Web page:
“This work has allowed me to combine my two passions – faith and dance,” she said.

Eaglin earned a masters in Biblical Studies from Dallas Theological Seminary while dancing with DBDT.

“During my last two years in seminary, DBDT founder Ms. Williams and Melissa Young, the DBDT Associate Artistic Director, helped me so I could go to class, tour with DBDT, and take tests online. God really worked,” Eaglin said.

Two other world premieres are included in the Cultural Awareness series. Former DBDT dancer and Southern Methodist University graduate Jamal Story choreographs “The Parts They Left Out,” a series of three gravity-defying aerial duets. Story trained as an aerial dancer during his current duties as dance captain for Cher’s “Living Proof: The Farewell Tour.” He also previously danced with Madonna.

Former Alvin Ailey dancer Kirven Douthit-Boyd choreographed Furtherance, a ballet based on overcoming a personal struggle that ends with a celebration of triumph, taking the audience on a journey from anguish to bliss. Douthit-Boyd sets the dance to a musical score of Japanese taiko drums with additional sounds and effects of Asian gongs and bells. Douthit-Boyd is the co-artistic director of Dance at the Center of Creative Arts in St. Louis, Missouri.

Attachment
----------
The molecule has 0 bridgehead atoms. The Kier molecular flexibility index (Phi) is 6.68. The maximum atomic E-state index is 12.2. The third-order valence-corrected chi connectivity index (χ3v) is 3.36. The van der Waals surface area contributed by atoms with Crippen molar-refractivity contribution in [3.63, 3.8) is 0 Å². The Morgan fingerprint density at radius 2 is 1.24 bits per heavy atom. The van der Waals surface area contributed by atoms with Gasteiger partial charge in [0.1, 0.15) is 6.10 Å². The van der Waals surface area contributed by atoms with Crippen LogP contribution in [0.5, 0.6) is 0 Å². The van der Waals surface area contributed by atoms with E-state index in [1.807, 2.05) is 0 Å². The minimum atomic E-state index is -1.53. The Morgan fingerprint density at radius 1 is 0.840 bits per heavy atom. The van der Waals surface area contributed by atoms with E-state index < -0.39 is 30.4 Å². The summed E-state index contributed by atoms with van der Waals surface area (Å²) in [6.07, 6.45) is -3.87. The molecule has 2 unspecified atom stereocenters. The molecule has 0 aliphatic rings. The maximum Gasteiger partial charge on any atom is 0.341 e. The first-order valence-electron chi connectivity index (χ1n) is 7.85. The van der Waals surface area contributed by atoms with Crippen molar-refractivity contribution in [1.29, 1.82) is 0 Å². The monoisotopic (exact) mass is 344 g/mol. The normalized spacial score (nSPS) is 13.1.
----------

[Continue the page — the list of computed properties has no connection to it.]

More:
“Instinct 11.1” captures the essence and strength of Francesca Harper’s mother, Denise Jefferson, who was the director of The Ailey School from 1984 until her death in 2010. Harper said she felt her mother was born with a warrior spirit. She said she likes to see dancers moving with a sense of empowerment and ferocity. Through the complex layers, the dancers inhabit that power with a sense of community, even when there is a feeling of invasion at times.

After the curtain closes, audiences can stay and enjoy DBDT ALL ACCESS for a talkback with choreographers after the Friday performance and an On-stage Dance Celebration following the Saturday performance.

For more information about the performances, visit